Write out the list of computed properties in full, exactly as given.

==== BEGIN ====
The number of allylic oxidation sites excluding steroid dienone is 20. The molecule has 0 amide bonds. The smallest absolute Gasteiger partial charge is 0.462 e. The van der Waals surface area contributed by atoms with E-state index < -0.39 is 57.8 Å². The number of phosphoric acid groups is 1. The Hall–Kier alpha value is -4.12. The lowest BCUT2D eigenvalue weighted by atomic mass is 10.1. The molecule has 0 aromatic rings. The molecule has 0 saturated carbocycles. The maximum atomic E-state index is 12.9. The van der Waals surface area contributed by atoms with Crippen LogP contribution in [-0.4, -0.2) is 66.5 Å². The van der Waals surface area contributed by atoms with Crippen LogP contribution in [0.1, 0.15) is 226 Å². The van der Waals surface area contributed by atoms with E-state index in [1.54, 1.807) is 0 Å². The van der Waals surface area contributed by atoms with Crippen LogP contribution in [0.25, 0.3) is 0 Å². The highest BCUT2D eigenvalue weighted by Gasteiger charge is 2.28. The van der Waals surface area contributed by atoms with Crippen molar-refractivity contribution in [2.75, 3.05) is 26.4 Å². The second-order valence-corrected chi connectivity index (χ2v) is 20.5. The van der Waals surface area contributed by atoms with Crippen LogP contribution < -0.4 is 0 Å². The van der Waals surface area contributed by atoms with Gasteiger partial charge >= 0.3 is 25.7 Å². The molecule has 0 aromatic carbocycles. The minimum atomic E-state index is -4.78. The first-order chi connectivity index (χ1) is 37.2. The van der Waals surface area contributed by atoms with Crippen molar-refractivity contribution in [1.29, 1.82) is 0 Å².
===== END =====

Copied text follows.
The number of allylic oxidation sites excluding steroid dienone is 20. The molecule has 0 amide bonds. The smallest absolute Gasteiger partial charge is 0.462 e. The van der Waals surface area contributed by atoms with E-state index < -0.39 is 57.8 Å². The number of phosphoric acid groups is 1. The Hall–Kier alpha value is -4.12. The lowest BCUT2D eigenvalue weighted by atomic mass is 10.1. The molecule has 0 aromatic rings. The molecule has 0 saturated carbocycles. The maximum atomic E-state index is 12.9. The van der Waals surface area contributed by atoms with Crippen LogP contribution in [-0.4, -0.2) is 66.5 Å². The van der Waals surface area contributed by atoms with Crippen LogP contribution in [0.1, 0.15) is 226 Å². The van der Waals surface area contributed by atoms with E-state index in [1.54, 1.807) is 0 Å². The van der Waals surface area contributed by atoms with Crippen LogP contribution in [0.25, 0.3) is 0 Å². The highest BCUT2D eigenvalue weighted by Gasteiger charge is 2.28. The van der Waals surface area contributed by atoms with Crippen molar-refractivity contribution in [2.75, 3.05) is 26.4 Å². The second-order valence-corrected chi connectivity index (χ2v) is 20.5. The van der Waals surface area contributed by atoms with Crippen LogP contribution < -0.4 is 0 Å². The van der Waals surface area contributed by atoms with Gasteiger partial charge >= 0.3 is 25.7 Å². The molecule has 0 aromatic carbocycles. The minimum atomic E-state index is -4.78. The first-order chi connectivity index (χ1) is 37.2. The van der Waals surface area contributed by atoms with Crippen molar-refractivity contribution in [1.29, 1.82) is 0 Å².